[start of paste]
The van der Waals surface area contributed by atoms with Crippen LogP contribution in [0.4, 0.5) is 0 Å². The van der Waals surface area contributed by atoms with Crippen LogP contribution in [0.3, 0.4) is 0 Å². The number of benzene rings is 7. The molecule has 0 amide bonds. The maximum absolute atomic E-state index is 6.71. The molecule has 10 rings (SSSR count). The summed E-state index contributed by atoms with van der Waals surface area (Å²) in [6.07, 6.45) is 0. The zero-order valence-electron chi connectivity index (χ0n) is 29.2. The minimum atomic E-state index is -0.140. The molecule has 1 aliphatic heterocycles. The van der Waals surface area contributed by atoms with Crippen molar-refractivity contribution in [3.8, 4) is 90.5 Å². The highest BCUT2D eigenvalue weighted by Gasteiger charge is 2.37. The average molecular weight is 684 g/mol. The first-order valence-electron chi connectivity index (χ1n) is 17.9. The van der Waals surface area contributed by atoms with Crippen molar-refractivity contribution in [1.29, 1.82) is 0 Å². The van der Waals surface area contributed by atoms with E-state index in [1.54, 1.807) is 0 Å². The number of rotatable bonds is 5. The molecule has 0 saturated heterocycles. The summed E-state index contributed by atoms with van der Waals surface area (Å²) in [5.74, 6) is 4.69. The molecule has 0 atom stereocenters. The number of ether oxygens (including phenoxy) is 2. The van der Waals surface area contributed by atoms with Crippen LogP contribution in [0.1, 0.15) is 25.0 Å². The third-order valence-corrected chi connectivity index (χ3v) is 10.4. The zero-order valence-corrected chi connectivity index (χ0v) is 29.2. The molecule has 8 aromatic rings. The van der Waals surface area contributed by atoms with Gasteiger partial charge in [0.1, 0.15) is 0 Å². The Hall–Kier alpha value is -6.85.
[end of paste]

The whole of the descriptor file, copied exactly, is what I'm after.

The van der Waals surface area contributed by atoms with Crippen LogP contribution in [0.4, 0.5) is 0 Å². The van der Waals surface area contributed by atoms with Crippen LogP contribution in [0.3, 0.4) is 0 Å². The number of benzene rings is 7. The molecule has 0 amide bonds. The maximum absolute atomic E-state index is 6.71. The molecule has 10 rings (SSSR count). The summed E-state index contributed by atoms with van der Waals surface area (Å²) in [6.07, 6.45) is 0. The zero-order valence-electron chi connectivity index (χ0n) is 29.2. The minimum atomic E-state index is -0.140. The molecule has 1 aliphatic heterocycles. The van der Waals surface area contributed by atoms with Crippen molar-refractivity contribution in [3.8, 4) is 90.5 Å². The highest BCUT2D eigenvalue weighted by Gasteiger charge is 2.37. The average molecular weight is 684 g/mol. The first-order valence-electron chi connectivity index (χ1n) is 17.9. The van der Waals surface area contributed by atoms with Crippen molar-refractivity contribution in [1.29, 1.82) is 0 Å². The van der Waals surface area contributed by atoms with E-state index in [1.54, 1.807) is 0 Å². The number of rotatable bonds is 5. The molecule has 0 saturated heterocycles. The summed E-state index contributed by atoms with van der Waals surface area (Å²) in [5.74, 6) is 4.69. The molecule has 0 atom stereocenters. The number of ether oxygens (including phenoxy) is 2. The van der Waals surface area contributed by atoms with Crippen LogP contribution in [0.1, 0.15) is 25.0 Å². The third-order valence-corrected chi connectivity index (χ3v) is 10.4. The zero-order valence-corrected chi connectivity index (χ0v) is 29.2. The molecule has 8 aromatic rings. The van der Waals surface area contributed by atoms with Gasteiger partial charge in [0.1, 0.15) is 0 Å². The Hall–Kier alpha value is -6.85.